Yes. You don't want to broadly say that whenever you get an intuitive feeling, it's right and you should go with it. But you could be missing out on a massive font of knowledge that you've built up over the years. We are amazingly good at detecting patterns. That's what our brains are set up to do.
(This is something I watched in a documentary titled "Human Instinct". It said that a part of our brain, immediately starts to compare the current situation with past ones and what you think is gut feeling, is actually a result of analyzing your experiences and realizing the differences between the current situation and the past situation.)

What are some other ways you found that lucky people's minds operate differently?
They practice "counterfactual thinking." The degree to which you think that something is fortunate or not is the degree to which you generate alternatives that are better or worse.

Unlucky people say, "I can't believe I've been in another car accident." Lucky people go, "Wonderful. Yes, I had a car accident, but I wasn't killed. And I met the guy in the other car, and we got on really well, and there might be a relationship there." What's interesting is that both ways of thinking are unconscious and automatic. It would never occur to the unlucky people to see it a different way.

But can we acknowledge that sometimes bad stuff -- car accidents, natural disasters -- just happens? Sometimes it's purely bad, and there's nothing good about it.
I've never heard that from a lucky person.

So if you buy that way of thinking, then there is no bad luck.
That's right. That's what was weird about conducting some of the interviews. Subjects would say, "I'm the luckiest person alive" -- and they'd come up with dreadful stories. They'd have the same life events as the unlucky person, but they'd look at them entirely differently.

Isn't that just a fancy version of the power of positive thinking?
There's more science to it -- as opposed to the classic "Just think positive, and you'll be successful." I think if you understand a little about where it's coming from, it's a bit easier to adapt into your life.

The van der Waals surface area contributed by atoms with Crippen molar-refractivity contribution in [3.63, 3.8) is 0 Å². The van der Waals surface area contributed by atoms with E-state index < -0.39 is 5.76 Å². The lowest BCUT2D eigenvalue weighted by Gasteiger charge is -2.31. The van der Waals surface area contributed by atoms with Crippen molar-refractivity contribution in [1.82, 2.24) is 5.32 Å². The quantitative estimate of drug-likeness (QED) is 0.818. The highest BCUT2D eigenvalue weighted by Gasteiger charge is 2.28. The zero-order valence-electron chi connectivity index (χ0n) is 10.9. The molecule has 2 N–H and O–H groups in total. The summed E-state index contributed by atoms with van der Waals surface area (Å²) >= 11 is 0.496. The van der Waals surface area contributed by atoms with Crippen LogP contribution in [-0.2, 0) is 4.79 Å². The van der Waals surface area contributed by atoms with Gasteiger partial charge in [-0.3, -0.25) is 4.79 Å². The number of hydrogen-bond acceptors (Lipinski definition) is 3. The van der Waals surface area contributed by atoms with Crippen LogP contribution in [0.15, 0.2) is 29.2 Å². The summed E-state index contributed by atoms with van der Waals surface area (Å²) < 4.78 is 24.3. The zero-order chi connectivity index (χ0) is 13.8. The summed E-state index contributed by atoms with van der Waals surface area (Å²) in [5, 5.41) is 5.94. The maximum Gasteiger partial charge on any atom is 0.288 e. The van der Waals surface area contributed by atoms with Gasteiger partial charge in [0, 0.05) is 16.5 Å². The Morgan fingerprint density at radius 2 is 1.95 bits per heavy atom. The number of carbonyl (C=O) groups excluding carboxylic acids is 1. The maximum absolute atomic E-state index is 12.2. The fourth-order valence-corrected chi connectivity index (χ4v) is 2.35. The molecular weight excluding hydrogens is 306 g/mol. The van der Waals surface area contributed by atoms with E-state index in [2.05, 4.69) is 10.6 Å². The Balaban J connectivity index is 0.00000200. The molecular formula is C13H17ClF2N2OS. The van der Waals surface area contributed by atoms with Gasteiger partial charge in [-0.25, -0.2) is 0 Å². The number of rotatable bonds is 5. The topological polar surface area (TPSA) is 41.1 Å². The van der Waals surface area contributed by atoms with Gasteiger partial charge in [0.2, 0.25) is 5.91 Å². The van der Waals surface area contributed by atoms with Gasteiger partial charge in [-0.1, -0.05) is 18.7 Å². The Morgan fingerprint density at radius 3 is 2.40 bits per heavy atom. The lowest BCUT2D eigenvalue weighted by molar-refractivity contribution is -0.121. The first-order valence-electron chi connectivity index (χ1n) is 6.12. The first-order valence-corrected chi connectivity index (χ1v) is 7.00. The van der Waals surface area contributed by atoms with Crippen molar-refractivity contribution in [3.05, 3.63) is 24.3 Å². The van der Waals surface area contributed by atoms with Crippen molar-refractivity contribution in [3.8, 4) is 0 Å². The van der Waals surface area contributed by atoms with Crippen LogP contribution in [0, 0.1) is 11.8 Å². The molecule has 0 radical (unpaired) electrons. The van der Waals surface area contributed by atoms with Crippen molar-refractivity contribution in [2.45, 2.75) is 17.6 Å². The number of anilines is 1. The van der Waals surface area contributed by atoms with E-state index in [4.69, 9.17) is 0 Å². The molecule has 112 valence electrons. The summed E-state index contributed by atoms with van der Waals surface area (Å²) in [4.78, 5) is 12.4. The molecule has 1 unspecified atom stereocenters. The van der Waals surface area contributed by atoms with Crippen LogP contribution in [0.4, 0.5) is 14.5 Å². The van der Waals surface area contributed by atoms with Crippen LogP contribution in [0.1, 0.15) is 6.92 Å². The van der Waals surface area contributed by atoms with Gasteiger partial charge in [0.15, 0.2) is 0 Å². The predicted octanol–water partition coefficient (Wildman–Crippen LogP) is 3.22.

We had a subject named Carolyn. When she would come to the unit to be interviewed, it would be just this whole string of bad-luck stories: "I can't find anyone. I'm unlucky in love. When I did find someone, the guy fell off his motorbike. The next blind date broke his nose. We were supposed to get married, and the church burned down." But to every single interview, she'd bring along her two kids. They were 6 and 7 years old -- very healthy, very happy kids who'd sit there and play. And it was interesting, because most people would love to have two kids like that, but that wasn't part of her world, because she was unlucky in her mind.

K also quoted Robert Frost:
"Education is the ability to listen to anything without losing your temper or your self-confidence."

(Do not think that Google Baba is not wise because he never said any of those things. He's not a plagiarist. Because, though Google Baba may not have said those things, it was he who brought them to our notice. That's why he's still “The Baba” and the coolest dude of Baba-land)

K also generated her own wisdom, (which she claims she did before turning to the great “Google Baba”)

Why do you *need* Bond to buy you your seat Pearl? I can't understand you?
What are you worried about??
And what are you irritated about??
People saying you're "LUCKY"??????

Of course you're a lucky (swear word I removed to avoid obscenity on my blog)... because you've *created* your luck. Lady luck is not some mythological character.

Dude, you are lucky, and your luck will stay with you for ever, because you create it. You'll just have to get used to being lucky.

(She said all this because I for one moment wanted to "buy" a seat, because for that one silly moment I thought that Merit was just a fancy term, that would become part of the old English after a couple of years.)

Unlike K, I won't generate my own wisdom. But I do acknowledge the fact that I am lucky and I love it that way :)

P.S. K has also brought to my kind attention the fact that she learnt a new word, which is "shadefreude".


At 8:16 PM, August 30, 2007, Anonymous Anonymous said...

Whoa! That s some post now. N I'm glad you are lucky baby. I hope you get lucky everytime.. :)

Muaah! Visitin ur blog after a loooooooooong time. Keep in touch sweetheart.

Guess me?
"The Other K"

At 5:10 PM, November 02, 2007, Anonymous Anonymous said...

hey dear, me the above one! :)
have tagged you, checkout my blog!